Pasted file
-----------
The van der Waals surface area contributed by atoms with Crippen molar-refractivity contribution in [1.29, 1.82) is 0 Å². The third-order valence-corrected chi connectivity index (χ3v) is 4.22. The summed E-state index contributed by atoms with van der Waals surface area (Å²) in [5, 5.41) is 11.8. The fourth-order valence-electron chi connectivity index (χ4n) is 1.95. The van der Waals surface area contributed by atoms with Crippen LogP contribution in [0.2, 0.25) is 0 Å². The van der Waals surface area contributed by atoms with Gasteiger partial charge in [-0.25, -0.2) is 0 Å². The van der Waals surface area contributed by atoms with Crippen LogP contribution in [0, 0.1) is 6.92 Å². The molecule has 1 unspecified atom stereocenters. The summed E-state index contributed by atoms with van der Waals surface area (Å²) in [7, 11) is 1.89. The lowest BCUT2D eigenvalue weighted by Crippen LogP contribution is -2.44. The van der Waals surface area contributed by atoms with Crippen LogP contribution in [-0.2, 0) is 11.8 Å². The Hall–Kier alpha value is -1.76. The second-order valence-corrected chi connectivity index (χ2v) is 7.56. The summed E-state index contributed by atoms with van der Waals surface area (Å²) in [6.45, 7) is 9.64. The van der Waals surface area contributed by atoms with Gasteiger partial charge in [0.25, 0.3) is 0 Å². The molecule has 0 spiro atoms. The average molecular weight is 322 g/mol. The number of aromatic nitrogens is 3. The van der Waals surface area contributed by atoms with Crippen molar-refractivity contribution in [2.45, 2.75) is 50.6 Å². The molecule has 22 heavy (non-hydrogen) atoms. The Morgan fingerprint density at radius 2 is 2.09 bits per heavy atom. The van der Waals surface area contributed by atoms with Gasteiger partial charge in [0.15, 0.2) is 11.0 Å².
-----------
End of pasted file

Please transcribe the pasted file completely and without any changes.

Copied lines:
The van der Waals surface area contributed by atoms with Crippen molar-refractivity contribution in [1.29, 1.82) is 0 Å². The third-order valence-corrected chi connectivity index (χ3v) is 4.22. The summed E-state index contributed by atoms with van der Waals surface area (Å²) in [5, 5.41) is 11.8. The fourth-order valence-electron chi connectivity index (χ4n) is 1.95. The van der Waals surface area contributed by atoms with Crippen LogP contribution in [0.2, 0.25) is 0 Å². The van der Waals surface area contributed by atoms with Gasteiger partial charge in [-0.25, -0.2) is 0 Å². The van der Waals surface area contributed by atoms with Crippen LogP contribution in [0, 0.1) is 6.92 Å². The molecule has 1 unspecified atom stereocenters. The summed E-state index contributed by atoms with van der Waals surface area (Å²) in [7, 11) is 1.89. The lowest BCUT2D eigenvalue weighted by Crippen LogP contribution is -2.44. The van der Waals surface area contributed by atoms with Crippen LogP contribution in [-0.2, 0) is 11.8 Å². The Hall–Kier alpha value is -1.76. The second-order valence-corrected chi connectivity index (χ2v) is 7.56. The summed E-state index contributed by atoms with van der Waals surface area (Å²) in [6.45, 7) is 9.64. The van der Waals surface area contributed by atoms with Gasteiger partial charge in [0.25, 0.3) is 0 Å². The molecule has 0 spiro atoms. The average molecular weight is 322 g/mol. The number of aromatic nitrogens is 3. The van der Waals surface area contributed by atoms with Crippen molar-refractivity contribution in [2.45, 2.75) is 50.6 Å². The molecule has 22 heavy (non-hydrogen) atoms. The Morgan fingerprint density at radius 2 is 2.09 bits per heavy atom. The van der Waals surface area contributed by atoms with Gasteiger partial charge in [0.15, 0.2) is 11.0 Å².